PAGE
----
# A two-pole system can never be unstable?

I was reading in some textbooks and places online that a single pole introduces a -90 degree phase shift and that in the phase plot, it never actually reaches -90, it goes asymtotic to it.

Similarly, for a two-pole system, it never reaches -180 degrees, just reaches very close to it.

Does that mean that single-pole and two-pole systems can never be unstable since there is no phase crossover frequency?

• If you build what you think is a 2 pole system, you will often have additonal poles at high frequency due to finite opamp GBW products, strays etc, which at some frequency will tip you over into instability. Have you ever seen the humble emitter follower become an oscillator due to strays! – Neil_UK Jan 19 '20 at 7:34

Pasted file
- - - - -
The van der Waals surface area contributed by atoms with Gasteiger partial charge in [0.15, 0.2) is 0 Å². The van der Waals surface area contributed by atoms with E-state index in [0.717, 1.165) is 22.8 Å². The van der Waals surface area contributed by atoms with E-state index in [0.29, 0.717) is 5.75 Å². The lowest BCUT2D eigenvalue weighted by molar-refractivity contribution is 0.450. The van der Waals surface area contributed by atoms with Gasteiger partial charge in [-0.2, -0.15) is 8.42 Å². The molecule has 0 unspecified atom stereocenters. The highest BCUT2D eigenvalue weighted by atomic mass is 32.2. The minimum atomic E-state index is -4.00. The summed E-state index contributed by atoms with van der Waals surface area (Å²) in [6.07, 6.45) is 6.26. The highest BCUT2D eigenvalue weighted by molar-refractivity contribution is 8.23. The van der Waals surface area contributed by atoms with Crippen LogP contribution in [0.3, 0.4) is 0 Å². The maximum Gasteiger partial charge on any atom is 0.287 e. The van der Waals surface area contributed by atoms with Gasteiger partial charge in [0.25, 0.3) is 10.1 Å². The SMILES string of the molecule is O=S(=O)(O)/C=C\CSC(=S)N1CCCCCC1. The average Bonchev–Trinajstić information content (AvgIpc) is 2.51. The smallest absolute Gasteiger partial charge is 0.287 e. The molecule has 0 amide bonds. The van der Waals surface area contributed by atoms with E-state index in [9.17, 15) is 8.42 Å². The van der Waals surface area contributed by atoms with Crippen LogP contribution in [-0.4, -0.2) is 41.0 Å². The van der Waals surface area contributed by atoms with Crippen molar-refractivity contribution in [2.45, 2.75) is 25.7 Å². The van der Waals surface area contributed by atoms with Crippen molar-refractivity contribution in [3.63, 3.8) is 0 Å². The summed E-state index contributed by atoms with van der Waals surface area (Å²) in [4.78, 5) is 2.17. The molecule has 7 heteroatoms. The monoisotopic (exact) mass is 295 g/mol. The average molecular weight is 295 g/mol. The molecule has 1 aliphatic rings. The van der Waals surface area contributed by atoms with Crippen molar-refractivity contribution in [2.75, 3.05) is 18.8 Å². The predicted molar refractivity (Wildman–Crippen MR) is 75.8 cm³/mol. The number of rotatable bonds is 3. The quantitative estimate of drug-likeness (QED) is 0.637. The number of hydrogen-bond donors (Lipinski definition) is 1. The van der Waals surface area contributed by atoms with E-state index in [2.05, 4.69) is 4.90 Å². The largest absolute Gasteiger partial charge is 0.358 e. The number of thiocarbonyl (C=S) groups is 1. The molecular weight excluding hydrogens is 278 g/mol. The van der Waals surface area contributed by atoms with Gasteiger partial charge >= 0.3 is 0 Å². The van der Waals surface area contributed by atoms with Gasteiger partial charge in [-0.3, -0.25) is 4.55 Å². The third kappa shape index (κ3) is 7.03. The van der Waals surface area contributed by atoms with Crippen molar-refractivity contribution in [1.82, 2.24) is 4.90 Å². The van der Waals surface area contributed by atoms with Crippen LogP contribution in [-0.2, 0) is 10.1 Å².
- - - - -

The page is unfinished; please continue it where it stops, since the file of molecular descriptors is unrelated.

• What do you mean by system? – Andy aka Jan 19 '20 at 10:27

• There are plenty two pole systems that are unstable, such as, $$H(s) = \frac{1}{(s-1)(s+1)}, ~~ H(j\omega) = \frac{1}{(-1+j\omega)(1+j\omega)}.$$